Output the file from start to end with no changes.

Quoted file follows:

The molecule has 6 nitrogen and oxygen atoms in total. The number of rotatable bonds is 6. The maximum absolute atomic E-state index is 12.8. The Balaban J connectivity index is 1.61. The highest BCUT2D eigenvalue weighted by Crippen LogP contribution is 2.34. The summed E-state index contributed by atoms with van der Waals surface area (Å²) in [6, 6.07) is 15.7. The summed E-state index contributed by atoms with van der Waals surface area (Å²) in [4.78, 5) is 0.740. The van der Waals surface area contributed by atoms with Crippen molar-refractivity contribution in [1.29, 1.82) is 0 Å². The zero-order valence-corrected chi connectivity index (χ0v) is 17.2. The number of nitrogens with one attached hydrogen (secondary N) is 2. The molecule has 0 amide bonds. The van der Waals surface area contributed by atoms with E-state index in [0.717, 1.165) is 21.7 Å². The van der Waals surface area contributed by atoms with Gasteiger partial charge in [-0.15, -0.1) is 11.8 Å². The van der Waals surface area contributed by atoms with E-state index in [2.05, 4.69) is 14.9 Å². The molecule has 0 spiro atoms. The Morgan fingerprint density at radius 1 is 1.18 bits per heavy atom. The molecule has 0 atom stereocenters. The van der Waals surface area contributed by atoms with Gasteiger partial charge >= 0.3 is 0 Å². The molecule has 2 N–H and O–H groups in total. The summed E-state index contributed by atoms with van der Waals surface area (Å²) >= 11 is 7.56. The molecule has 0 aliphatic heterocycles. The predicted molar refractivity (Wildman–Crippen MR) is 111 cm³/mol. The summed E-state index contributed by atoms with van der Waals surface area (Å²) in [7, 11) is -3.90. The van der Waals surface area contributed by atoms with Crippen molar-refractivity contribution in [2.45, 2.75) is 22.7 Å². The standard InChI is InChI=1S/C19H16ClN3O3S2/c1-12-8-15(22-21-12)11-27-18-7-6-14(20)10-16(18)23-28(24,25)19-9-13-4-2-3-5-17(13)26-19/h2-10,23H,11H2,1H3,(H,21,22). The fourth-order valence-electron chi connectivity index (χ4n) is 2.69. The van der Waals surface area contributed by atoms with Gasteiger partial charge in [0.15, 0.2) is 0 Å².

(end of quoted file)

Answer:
The molecule has 6 nitrogen and oxygen atoms in total. The number of rotatable bonds is 6. The maximum absolute atomic E-state index is 12.8. The Balaban J connectivity index is 1.61. The highest BCUT2D eigenvalue weighted by Crippen LogP contribution is 2.34. The summed E-state index contributed by atoms with van der Waals surface area (Å²) in [6, 6.07) is 15.7. The summed E-state index contributed by atoms with van der Waals surface area (Å²) in [4.78, 5) is 0.740. The van der Waals surface area contributed by atoms with Crippen molar-refractivity contribution in [1.29, 1.82) is 0 Å². The zero-order valence-corrected chi connectivity index (χ0v) is 17.2. The number of nitrogens with one attached hydrogen (secondary N) is 2. The molecule has 0 amide bonds. The van der Waals surface area contributed by atoms with E-state index in [0.717, 1.165) is 21.7 Å². The van der Waals surface area contributed by atoms with Gasteiger partial charge in [-0.15, -0.1) is 11.8 Å². The van der Waals surface area contributed by atoms with E-state index in [2.05, 4.69) is 14.9 Å². The molecule has 0 spiro atoms. The Morgan fingerprint density at radius 1 is 1.18 bits per heavy atom. The molecule has 0 atom stereocenters. The van der Waals surface area contributed by atoms with Gasteiger partial charge >= 0.3 is 0 Å². The molecule has 2 N–H and O–H groups in total. The summed E-state index contributed by atoms with van der Waals surface area (Å²) >= 11 is 7.56. The molecule has 0 aliphatic heterocycles. The predicted molar refractivity (Wildman–Crippen MR) is 111 cm³/mol. The summed E-state index contributed by atoms with van der Waals surface area (Å²) in [7, 11) is -3.90. The van der Waals surface area contributed by atoms with Crippen molar-refractivity contribution in [2.45, 2.75) is 22.7 Å². The standard InChI is InChI=1S/C19H16ClN3O3S2/c1-12-8-15(22-21-12)11-27-18-7-6-14(20)10-16(18)23-28(24,25)19-9-13-4-2-3-5-17(13)26-19/h2-10,23H,11H2,1H3,(H,21,22). The fourth-order valence-electron chi connectivity index (χ4n) is 2.69. The van der Waals surface area contributed by atoms with Gasteiger partial charge in [0.15, 0.2) is 0 Å².